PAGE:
In the United States, about 20% of seniors who suffer a hip fracture will die within a year.
Teresa Liu-Ambrose, PhD, has been investigating the impact of women’s weight training for helping seniors decrease the rate of fractures out of her laboratory at the Center for Hip Health and Mobility, Vancouver General Hospital.
Now she has found that not only does weight training build up muscle and bone health (as you might expect) but it also improves cognitive functioning.
According to international statistics, one-third of all seniors who get admitted to hospitals with hip fractures also have some kind of cognitive impairment, so this could be very important.
Building on her prior research, Liu-Ambrose et al. randomly assigned 155 women between the ages of 65 and 75 to two groups. The first group did resistance training using dumbbells and weight machines, while the second group did balance and toning exercises of similar duration (Archives of Internal Medicine.)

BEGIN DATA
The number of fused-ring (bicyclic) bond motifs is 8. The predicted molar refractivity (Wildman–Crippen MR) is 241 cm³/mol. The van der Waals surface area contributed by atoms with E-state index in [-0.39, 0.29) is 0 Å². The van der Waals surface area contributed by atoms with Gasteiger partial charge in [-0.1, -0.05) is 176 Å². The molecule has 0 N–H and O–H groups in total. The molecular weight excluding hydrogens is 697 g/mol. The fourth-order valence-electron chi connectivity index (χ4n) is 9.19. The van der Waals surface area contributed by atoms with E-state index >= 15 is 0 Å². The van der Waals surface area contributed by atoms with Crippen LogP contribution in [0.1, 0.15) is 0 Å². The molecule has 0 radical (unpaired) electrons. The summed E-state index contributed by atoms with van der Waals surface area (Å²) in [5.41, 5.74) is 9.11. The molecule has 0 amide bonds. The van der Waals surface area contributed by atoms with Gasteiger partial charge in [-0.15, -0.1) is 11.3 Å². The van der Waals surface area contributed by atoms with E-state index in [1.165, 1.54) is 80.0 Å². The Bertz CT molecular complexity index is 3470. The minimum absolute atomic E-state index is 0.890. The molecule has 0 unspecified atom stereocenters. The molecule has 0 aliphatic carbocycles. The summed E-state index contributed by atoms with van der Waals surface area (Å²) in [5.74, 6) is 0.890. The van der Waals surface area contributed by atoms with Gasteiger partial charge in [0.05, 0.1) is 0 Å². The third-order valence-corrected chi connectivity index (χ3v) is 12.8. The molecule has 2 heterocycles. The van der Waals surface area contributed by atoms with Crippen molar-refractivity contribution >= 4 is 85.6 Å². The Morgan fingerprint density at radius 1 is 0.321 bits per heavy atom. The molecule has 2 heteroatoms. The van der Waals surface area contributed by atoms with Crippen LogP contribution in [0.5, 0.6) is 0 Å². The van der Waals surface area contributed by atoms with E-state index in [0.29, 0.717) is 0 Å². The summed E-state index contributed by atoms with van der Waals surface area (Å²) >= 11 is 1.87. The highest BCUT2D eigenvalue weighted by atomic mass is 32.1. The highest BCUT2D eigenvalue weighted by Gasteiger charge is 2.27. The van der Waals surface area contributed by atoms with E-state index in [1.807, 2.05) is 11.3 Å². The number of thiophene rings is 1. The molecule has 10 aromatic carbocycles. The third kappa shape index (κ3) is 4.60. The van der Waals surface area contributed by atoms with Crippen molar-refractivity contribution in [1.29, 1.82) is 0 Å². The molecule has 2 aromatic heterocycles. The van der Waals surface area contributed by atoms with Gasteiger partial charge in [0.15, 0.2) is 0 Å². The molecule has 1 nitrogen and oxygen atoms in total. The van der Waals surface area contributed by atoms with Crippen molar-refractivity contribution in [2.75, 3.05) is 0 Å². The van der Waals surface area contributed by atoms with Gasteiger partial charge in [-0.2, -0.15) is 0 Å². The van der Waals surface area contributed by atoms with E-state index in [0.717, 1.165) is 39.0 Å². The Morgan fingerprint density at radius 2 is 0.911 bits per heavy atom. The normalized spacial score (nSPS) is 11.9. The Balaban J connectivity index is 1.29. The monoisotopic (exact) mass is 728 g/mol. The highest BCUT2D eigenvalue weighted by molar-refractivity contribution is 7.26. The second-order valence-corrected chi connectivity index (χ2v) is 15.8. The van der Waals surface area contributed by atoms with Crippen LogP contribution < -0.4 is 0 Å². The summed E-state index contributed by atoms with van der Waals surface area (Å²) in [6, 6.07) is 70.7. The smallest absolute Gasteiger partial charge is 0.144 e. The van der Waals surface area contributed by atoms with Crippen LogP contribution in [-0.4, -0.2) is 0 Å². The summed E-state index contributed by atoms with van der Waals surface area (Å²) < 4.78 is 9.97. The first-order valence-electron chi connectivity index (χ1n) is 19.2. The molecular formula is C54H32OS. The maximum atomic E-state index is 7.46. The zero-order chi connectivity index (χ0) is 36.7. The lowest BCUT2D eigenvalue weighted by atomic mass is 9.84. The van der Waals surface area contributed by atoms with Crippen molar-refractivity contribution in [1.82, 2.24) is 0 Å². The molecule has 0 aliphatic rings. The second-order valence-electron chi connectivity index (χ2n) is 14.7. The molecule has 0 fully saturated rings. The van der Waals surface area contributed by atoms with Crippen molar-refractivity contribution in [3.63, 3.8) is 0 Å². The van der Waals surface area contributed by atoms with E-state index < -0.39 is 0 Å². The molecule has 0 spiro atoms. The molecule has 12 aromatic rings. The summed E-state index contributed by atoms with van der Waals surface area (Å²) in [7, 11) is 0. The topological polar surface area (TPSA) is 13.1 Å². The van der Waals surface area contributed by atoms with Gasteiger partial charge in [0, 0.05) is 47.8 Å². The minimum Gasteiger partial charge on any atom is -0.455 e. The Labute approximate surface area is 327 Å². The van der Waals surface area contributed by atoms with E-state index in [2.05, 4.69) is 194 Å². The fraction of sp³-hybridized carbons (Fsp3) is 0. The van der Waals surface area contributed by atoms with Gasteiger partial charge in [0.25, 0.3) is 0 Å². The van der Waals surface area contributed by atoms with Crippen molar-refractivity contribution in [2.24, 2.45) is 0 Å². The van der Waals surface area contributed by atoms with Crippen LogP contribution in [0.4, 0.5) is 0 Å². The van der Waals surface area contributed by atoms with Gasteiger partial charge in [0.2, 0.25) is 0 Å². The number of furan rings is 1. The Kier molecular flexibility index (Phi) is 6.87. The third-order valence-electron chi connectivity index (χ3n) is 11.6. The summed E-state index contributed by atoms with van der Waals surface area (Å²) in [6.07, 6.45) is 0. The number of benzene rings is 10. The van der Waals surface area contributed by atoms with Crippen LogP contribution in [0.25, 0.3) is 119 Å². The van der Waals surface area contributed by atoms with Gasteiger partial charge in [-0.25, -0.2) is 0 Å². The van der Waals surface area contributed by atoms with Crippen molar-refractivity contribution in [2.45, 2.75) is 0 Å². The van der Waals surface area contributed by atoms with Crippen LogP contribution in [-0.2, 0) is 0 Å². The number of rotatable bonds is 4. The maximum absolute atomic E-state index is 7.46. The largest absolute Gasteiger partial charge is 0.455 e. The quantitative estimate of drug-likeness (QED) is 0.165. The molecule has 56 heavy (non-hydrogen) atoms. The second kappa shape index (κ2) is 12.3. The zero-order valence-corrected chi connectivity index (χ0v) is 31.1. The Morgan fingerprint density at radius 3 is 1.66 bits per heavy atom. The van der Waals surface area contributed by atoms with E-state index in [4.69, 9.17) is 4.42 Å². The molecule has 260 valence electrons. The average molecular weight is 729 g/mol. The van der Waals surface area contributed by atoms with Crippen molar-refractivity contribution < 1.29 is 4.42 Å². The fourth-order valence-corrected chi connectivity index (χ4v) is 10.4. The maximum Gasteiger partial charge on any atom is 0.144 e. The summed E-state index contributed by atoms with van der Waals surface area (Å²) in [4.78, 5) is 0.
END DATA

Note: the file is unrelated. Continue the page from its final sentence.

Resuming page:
A year later, the women assigned to the strength training group had improved their cognitive functioning by 10.9 to 12.6 percent. The toning group actually experienced a slight decline in their cognitive functioning (about 0.5%).
Improvements to the strength training group included heightened ability to make decisions, resolve conflicts and improve focus.
Exercise is just one step (albeit an important one) toward ensuring that our seniors maintain cognitive functioning as long as possible.
If you find this work exciting, you might also like our 6-part teleseminar series, The New Brain Science series.
Each webinar, we interview an expert, drilling down into how we can harness the power of neuroplasticity. This has given us the exciting opportunity to look at new ideas that were not even considered 3 years ago, ideas that will change our current practices in health and mental health care.
You can sign up for the series here.